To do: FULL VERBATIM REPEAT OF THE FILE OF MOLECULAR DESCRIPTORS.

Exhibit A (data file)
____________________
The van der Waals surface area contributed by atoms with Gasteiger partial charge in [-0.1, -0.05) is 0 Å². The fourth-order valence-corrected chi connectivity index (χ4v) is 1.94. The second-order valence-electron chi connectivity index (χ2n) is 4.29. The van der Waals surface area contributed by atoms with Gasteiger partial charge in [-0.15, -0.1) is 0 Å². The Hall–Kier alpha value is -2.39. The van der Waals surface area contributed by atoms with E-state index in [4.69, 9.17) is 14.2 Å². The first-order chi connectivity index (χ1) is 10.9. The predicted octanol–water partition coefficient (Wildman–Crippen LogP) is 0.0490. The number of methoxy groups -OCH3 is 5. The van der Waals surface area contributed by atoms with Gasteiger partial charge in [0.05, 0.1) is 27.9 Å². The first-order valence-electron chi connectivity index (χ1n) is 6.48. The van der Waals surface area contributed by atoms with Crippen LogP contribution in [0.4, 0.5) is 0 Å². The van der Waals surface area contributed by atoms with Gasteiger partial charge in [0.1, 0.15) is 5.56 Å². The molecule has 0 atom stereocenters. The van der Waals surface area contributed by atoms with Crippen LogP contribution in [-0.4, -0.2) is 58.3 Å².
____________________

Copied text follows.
The van der Waals surface area contributed by atoms with Gasteiger partial charge in [-0.1, -0.05) is 0 Å². The fourth-order valence-corrected chi connectivity index (χ4v) is 1.94. The second-order valence-electron chi connectivity index (χ2n) is 4.29. The van der Waals surface area contributed by atoms with Gasteiger partial charge in [-0.15, -0.1) is 0 Å². The Hall–Kier alpha value is -2.39. The van der Waals surface area contributed by atoms with E-state index in [4.69, 9.17) is 14.2 Å². The first-order chi connectivity index (χ1) is 10.9. The predicted octanol–water partition coefficient (Wildman–Crippen LogP) is 0.0490. The number of methoxy groups -OCH3 is 5. The van der Waals surface area contributed by atoms with Gasteiger partial charge in [0.05, 0.1) is 27.9 Å². The first-order valence-electron chi connectivity index (χ1n) is 6.48. The van der Waals surface area contributed by atoms with Crippen LogP contribution in [0.4, 0.5) is 0 Å². The van der Waals surface area contributed by atoms with Gasteiger partial charge in [0.1, 0.15) is 5.56 Å². The molecule has 0 atom stereocenters. The van der Waals surface area contributed by atoms with Crippen LogP contribution in [-0.4, -0.2) is 58.3 Å².